Information risk is an emerging concern for many businesses. Are you ready for the complicated and costly responses to Internet-based liabilities?
Though most business leaders acknowledge the risks, a recent poll suggests most are not ready for electronic security breach.
Some companies, such as those dealing with medical or financial information, must be particularly careful. Considering current cultural reliance on the Internet, however, it is unlikely that any business is free from risk.
Your exposure in cyberspace includes any electronic data stored on or accessible through the Internet. This would include clients, providers and employees that can be associated with you on the web.
Information risk can take many forms. Some of your potential exposures include:
Taking steps to limit your information risk is worth time, energy, and financial investment as it may save you much more of all three than it costs.
Cyberliability insurance is a must-have. Your existing liability coverage, including errors and omissions, will not cover most cyberliability incidents. This coverage can be tailored specifically for your company’s needs, and premiums are based on industry-specific risks.
A cyberliability policy will cover any liability that arises out of unauthorized use of electronic data or software within your network or business. Policies also may provide coverage for claims for spreading a virus or malicious code, computer theft, extortion, or any unintentional act, mistake, error, or omission made by your employees while performing their job.
In considering your response to information risk, insurance is a wise choice. But cyber risk is one of those wicked problems you can’t just write a check to make go away. Insurance only deals with the post-breach side of the issue, while prevention measures will reduce both your vulnerability and your premium costs. There are three primary areas you can focus on:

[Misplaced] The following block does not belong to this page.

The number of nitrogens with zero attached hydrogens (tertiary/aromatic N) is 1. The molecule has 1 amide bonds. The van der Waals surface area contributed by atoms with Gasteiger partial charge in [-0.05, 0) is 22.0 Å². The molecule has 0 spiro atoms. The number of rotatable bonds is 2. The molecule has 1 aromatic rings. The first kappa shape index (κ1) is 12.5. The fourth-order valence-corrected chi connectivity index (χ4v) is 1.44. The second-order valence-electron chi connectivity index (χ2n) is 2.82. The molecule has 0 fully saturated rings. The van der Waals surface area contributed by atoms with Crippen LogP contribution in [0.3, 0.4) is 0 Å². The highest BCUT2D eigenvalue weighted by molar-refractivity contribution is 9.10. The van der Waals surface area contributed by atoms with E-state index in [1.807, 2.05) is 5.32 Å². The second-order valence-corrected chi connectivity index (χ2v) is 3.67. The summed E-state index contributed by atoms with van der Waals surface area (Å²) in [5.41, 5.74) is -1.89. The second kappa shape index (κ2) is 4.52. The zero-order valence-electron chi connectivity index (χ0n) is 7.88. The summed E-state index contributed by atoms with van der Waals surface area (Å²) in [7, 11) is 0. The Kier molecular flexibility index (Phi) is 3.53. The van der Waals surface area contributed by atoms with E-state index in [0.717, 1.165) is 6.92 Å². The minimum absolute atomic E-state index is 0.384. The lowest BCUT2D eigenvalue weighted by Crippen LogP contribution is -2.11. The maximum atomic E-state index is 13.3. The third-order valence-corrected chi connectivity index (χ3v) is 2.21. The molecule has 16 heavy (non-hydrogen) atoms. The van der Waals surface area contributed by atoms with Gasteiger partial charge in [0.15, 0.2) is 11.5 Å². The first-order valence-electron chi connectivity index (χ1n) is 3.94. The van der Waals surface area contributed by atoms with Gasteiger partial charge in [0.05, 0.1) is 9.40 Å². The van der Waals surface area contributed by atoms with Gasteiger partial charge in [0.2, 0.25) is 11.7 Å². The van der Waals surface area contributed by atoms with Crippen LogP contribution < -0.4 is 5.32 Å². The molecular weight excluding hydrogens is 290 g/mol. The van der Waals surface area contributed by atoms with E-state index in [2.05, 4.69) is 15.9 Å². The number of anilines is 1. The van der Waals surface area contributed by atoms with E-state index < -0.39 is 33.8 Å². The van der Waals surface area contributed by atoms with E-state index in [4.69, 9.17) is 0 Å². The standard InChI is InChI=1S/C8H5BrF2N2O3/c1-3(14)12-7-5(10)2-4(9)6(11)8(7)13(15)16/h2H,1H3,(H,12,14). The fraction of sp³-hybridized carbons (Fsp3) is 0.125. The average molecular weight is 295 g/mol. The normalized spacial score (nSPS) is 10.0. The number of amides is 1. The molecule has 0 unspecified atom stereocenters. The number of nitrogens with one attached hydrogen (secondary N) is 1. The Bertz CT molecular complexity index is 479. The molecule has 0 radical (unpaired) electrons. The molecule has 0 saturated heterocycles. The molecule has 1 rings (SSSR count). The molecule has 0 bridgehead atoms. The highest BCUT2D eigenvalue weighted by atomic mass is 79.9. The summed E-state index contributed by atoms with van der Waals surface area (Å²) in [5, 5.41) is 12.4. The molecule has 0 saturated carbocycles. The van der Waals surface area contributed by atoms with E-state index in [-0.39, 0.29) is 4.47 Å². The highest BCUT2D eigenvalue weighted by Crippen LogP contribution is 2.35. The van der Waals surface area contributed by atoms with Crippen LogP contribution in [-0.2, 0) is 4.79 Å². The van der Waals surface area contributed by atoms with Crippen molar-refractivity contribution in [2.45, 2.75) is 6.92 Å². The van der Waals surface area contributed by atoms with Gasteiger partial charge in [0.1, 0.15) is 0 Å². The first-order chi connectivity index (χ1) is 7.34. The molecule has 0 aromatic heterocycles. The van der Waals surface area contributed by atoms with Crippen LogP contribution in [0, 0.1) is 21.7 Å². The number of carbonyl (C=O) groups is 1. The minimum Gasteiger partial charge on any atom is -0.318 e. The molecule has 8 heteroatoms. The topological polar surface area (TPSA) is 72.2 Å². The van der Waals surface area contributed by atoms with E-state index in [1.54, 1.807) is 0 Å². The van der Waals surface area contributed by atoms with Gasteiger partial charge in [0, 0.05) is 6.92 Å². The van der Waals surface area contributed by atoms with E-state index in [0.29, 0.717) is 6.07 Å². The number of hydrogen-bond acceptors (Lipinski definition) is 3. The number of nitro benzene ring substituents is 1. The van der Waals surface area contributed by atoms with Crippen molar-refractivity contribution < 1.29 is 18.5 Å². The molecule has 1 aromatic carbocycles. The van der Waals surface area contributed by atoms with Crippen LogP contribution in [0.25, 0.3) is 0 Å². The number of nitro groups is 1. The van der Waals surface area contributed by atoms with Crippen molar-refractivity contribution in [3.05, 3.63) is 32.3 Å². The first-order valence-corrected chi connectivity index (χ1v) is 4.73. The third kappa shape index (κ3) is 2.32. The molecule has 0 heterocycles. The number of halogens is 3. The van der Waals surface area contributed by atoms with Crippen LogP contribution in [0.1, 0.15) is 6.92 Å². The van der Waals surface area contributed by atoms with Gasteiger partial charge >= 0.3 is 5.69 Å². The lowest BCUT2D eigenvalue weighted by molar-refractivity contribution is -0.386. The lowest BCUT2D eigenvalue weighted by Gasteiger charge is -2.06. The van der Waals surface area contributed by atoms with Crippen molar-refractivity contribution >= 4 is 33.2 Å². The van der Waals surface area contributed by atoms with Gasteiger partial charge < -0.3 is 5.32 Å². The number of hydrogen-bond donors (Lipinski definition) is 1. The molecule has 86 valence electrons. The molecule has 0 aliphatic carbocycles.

With information risk, it pays to be a skeptic, a cynic, and a worrier. Look for all possible ways you could be at risk. There are three areas in which issues arise: system glitches, malicious attacks, and negligent insiders.
Pay particular attention to your most sensitive information. Things like credit card and social security numbers are targeted and must receive the highest levels of protection. Develop a system to classify your data so proper protocol can be followed in each case.
Establish and document security practices that reduce your information risk. The primary focus should be on systematizing your electronic and Internet protocols and then training employees and keeping them accountable. No amount of software or brilliant procedures will protect you if employees do not implement them properly.
One of the most beneficial and underutilized security measures is password management. Set requirements for length and complexity that employees must meet. [Check out a recent post on the 25 Most Hacked Passwords.]
Implement appropriate protective software such as anti-virus and firewalls. These are constantly updated products which must be attended to. If you do not have someone in-house in charge of security, consider a consulting firm. The cost of outside consultants often reduces the overall cost of information risk management both before and after an incident.
Information risk is a significant field of battle for all businesses. The more you attract clients and meet their needs, the more likely you will be a target. Taking practical steps to reduce your collective exposure will be an increasingly beneficial investment in your company and those it serves.